E-discovery: sifting through the evidence
Although e-discovery and governance are distinct functions, they are also closely related. “The potential convergence has been discussed for a number of years,” says Ajith Samuel, executive VP of process innovation at Exterro, “but we are now seeing tangible actions from corporations.” Proper governance, including a solid information architecture and records management process, greatly facilitates e-discovery by organizing information and ensuring records that no longer need to be kept can be defensibly disposed.
Exterro provides a software suite with built-in workflows that unifies all phases of e-discovery. It integrates with other enterprise, HR and e-discovery systems for complete, end-to-end management. “Unlike records management, e-discovery is often not considered a core business function,” Samuel says, “but more companies are now seeing that it can extend beyond litigation into such areas as compliance and risk mitigation. For example, if companies use e-discovery proactively to monitor compliance, they can use the technology to classify information as high risk or low risk and address it appropriately.”
Information repositories that are poorly organized or for which ownership is not clear can pose large risks in either e-discovery or compliance scenarios. Companies are aware that this is a risk; in one study, defensible deletion was a priority for about 70 percent of respondents, yet they did not necessarily have a strategy. However, organizations that handle their information successfully can reduce costs, improve performance and manage risk effectively.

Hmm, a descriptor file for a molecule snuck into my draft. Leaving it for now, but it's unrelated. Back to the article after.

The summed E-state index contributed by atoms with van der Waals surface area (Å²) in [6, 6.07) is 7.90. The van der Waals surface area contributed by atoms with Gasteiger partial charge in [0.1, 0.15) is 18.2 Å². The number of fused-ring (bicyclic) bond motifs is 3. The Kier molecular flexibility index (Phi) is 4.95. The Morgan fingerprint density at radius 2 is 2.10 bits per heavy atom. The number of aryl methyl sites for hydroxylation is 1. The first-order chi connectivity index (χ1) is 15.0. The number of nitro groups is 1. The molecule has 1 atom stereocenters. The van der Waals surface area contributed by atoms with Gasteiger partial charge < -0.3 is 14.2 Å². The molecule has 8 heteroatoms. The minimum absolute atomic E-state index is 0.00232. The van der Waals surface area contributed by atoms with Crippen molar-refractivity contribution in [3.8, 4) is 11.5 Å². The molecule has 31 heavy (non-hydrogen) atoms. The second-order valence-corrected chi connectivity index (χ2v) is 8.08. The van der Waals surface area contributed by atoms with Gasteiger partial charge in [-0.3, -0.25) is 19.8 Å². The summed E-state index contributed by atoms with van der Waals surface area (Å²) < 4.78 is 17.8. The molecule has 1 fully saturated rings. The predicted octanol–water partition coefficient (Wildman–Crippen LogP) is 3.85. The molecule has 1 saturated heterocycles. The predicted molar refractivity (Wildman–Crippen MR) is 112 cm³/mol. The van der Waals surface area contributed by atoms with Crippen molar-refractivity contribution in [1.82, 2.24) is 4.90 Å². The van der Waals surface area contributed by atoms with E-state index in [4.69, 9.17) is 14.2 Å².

Intelligent data reduction
UnitedLex has developed another approach to reducing the volume of material to be analyzed. “Predictive coding requires that all the data be ingested and indexed in order for the system to execute machine learning,” says Dave Deppe, president of UnitedLex. “The costs are high, and you end up finding out that only a fraction of what you collected and indexed is responsive.” The approach that UnitedLex took was to develop a product to filter the information based on human intelligence gathered prior to it being analyzed. “This is a consultant-led, technology-enabled service,” Deppe adds.
The Questio interface guides the user, generally a subject matter expert, in filtering the data. “Questio is used by subject matter experts at the beginning of the e-discovery process to identify the information that could be responsive,” Deppe explains. “They can also eliminate large numbers of false hits that may result from the use of search terms, by applying human intelligence to the data set through the Questio filter facets. This has a material impact on lowering the total cost of the case.”
Visualization of the data may lead the user to additional relevant information. “Questio can show communication patterns among people named in the content,” Deppe says. “In litigation it is important not to spend resources analyzing nonresponsive material, but it’s equally important not to overlook information that could lead to, for example, identifying someone whose data should be on legal hold.”